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How Truth Can Be Told

"I hate flattery, don't you?" she said to me once.

I was 26 and unemployed when a friend told me about the San Diego Reader and its editor, Judith Moore. I had published a few essays and stories in small literary journals while amassing a file of rejection letters, including one that declined my autobiographical essay on the grounds that "some subjects are untranscendable." I had taken to sending proposals for nonfiction essays to children's magazines. At least then the material I had failed to transcend would not be my own life.

With the usual mixture of hope and dread, I sent Judith a sample of my work: a published review of a photography book called Sleeping Beauty that contained black-and-white portraits of dead children — 19th-century memento mori of the grimmest sort. Luckily for me, Judith was not a flincher. She asked me about where I lived and what I was interested in (besides death), and she began to give me story assignments based on those things.

For the next 12 years, she kept feeding me ideas and letting me write. Some editors rewrite your work so that you sound more like them, and some want you to adopt the generic voice of the magazine, but Judith did neither of those things. She proposed an idea — diary of an orange grove, say, or the evolution of home economics classes — and then, when I had written the whole story, gave suggestions for additional development. The line-by-line tinkering she left to me and the copy editor, which allowed me to feel she trusted my instincts.

I trusted her instincts too, because she was the kind of writer I wanted to be. If she liked something I did, I felt hope. If she made even the smallest criticism, I sat back down at the desk.

"I hate flattery, don't you?" she said to me once. I didn't, but I said I did. I wanted to hate flattery.

But mostly I wanted to write well enough to earn flattery from a writer who proved that no subject is untranscendable. When she describes her young self standing in a circle of children who are chanting, "I don't want her, you can have her, she's too fat for me," it's like staring into those voids in the volcanic ash that Giuseppe Fiorelli found during the excavation of Pompeii. Fiorelli injected plaster into the voids and discovered he could make casts of the dead. Judith did the same thing with her childhood, preserving in her books every vanished corporeal detail, and whenever I feel that my writing has become lifeless and vague, I open one of her books to see how truth can be told.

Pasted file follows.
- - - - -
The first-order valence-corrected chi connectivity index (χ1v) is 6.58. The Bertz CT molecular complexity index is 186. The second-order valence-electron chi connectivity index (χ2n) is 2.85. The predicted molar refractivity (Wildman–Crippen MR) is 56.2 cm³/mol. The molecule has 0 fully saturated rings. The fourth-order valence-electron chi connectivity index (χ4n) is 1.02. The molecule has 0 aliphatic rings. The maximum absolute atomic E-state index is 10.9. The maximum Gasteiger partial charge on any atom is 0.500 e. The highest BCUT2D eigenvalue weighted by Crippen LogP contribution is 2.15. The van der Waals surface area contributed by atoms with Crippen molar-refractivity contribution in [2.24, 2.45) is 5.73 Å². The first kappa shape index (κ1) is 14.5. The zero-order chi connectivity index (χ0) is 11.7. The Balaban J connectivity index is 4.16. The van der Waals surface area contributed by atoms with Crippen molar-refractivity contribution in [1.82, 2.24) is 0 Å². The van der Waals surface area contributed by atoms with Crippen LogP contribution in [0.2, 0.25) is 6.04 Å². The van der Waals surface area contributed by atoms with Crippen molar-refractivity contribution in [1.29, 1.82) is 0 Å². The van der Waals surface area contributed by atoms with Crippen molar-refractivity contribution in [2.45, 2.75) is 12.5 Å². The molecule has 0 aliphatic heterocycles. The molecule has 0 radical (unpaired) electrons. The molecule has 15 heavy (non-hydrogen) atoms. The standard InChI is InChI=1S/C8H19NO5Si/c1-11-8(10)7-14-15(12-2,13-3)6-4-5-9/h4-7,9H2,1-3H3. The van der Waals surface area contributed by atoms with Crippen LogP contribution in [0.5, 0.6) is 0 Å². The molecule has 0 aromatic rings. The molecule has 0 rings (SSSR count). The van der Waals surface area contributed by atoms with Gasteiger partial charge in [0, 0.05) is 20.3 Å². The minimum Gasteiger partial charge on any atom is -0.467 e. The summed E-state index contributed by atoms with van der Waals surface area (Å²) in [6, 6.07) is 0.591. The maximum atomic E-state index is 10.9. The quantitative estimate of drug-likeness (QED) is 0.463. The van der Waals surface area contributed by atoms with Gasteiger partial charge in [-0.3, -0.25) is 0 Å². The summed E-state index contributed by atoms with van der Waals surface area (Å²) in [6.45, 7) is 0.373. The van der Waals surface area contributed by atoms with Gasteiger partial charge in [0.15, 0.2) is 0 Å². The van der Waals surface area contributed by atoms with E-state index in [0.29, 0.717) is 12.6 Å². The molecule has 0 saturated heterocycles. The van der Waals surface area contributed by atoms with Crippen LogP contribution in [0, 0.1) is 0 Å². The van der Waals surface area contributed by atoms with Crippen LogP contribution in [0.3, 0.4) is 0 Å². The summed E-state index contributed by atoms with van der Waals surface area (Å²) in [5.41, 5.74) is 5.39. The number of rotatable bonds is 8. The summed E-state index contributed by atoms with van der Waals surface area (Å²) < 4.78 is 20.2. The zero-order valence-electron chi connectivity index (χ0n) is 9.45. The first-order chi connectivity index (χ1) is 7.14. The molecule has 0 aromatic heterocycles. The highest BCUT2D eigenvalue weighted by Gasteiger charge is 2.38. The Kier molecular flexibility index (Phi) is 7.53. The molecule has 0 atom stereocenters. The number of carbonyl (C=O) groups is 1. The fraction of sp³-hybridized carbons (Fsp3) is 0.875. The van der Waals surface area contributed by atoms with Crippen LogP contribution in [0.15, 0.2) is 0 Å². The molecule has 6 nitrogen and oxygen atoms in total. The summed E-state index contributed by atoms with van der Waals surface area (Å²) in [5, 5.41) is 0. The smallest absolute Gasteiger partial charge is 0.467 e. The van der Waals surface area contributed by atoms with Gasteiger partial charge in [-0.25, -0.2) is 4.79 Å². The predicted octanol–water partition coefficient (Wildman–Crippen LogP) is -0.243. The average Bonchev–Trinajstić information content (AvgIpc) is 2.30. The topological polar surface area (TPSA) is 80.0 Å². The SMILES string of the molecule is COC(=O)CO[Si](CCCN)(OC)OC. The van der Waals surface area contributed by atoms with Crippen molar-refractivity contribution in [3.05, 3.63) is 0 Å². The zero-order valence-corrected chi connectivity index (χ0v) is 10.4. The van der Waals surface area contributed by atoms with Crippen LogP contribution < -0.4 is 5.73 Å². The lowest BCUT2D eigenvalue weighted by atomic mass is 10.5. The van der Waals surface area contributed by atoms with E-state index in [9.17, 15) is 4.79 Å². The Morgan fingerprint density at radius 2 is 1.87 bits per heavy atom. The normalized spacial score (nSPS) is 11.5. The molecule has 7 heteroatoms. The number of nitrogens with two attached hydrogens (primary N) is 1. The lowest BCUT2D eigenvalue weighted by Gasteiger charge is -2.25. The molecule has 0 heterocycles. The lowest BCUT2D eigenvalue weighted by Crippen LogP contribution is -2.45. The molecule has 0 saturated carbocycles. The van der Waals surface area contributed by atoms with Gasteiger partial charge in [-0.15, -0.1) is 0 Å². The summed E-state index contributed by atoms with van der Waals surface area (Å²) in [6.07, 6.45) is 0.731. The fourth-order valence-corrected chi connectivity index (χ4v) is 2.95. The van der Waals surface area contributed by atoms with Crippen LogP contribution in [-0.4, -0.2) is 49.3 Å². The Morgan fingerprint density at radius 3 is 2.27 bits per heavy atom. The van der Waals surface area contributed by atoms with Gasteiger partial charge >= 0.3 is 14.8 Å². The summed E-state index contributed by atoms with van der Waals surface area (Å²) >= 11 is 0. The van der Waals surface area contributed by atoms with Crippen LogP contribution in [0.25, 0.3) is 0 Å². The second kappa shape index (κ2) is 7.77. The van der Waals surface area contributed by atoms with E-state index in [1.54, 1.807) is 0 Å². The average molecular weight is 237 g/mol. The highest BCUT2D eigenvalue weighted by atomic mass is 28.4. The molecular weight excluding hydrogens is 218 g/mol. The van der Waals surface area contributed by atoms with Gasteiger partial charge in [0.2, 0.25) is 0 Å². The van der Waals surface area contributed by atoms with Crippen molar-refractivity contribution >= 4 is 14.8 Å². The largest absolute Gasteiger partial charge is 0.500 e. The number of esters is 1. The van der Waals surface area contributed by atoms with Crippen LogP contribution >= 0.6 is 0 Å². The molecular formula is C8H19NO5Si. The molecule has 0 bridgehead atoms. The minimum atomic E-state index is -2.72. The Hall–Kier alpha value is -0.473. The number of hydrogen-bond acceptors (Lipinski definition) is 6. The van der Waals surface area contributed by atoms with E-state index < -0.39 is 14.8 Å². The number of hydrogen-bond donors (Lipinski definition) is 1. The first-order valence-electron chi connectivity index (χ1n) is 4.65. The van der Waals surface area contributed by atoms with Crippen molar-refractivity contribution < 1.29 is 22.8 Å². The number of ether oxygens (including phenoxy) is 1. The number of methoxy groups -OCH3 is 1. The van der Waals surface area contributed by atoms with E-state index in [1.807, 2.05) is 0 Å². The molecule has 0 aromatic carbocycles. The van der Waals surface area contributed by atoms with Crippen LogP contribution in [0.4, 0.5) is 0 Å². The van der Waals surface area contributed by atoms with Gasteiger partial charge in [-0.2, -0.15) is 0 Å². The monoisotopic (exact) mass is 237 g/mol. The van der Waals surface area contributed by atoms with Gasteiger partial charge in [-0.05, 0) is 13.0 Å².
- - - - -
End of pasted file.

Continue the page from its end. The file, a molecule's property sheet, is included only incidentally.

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First fright

What possessed him to take a child to see a film with that title?
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First fright

What possessed him to take a child to see a film with that title?

I was 26 and unemployed when a friend told me about the San Diego Reader and its editor, Judith Moore. I had published a few essays and stories in small literary journals while amassing a file of rejection letters, including one that declined my autobiographical essay on the grounds that "some subjects are untranscendable." I had taken to sending proposals for nonfiction essays to children's magazines. At least then the material I had failed to transcend would not be my own life.

With the usual mixture of hope and dread, I sent Judith a sample of my work: a published review of a photography book called Sleeping Beauty that contained black-and-white portraits of dead children — 19th-century memento mori of the grimmest sort. Luckily for me, Judith was not a flincher. She asked me about where I lived and what I was interested in (besides death), and she began to give me story assignments based on those things.

For the next 12 years, she kept feeding me ideas and letting me write. Some editors rewrite your work so that you sound more like them, and some want you to adopt the generic voice of the magazine, but Judith did neither of those things. She proposed an idea — diary of an orange grove, say, or the evolution of home economics classes — and then, when I had written the whole story, gave suggestions for additional development. The line-by-line tinkering she left to me and the copy editor, which allowed me to feel she trusted my instincts.

I trusted her instincts too, because she was the kind of writer I wanted to be. If she liked something I did, I felt hope. If she made even the smallest criticism, I sat back down at the desk.

"I hate flattery, don't you?" she said to me once. I didn't, but I said I did. I wanted to hate flattery.

But mostly I wanted to write well enough to earn flattery from a writer who proved that no subject is untranscendable. When she describes her young self standing in a circle of children who are chanting, "I don't want her, you can have her, she's too fat for me," it's like staring into those voids in the volcanic ash that Giuseppe Fiorelli found during the excavation of Pompeii. Fiorelli injected plaster into the voids and discovered he could make casts of the dead. Judith did the same thing with her childhood, preserving in her books every vanished corporeal detail, and whenever I feel that my writing has become lifeless and vague, I open one of her books to see how truth can be told.

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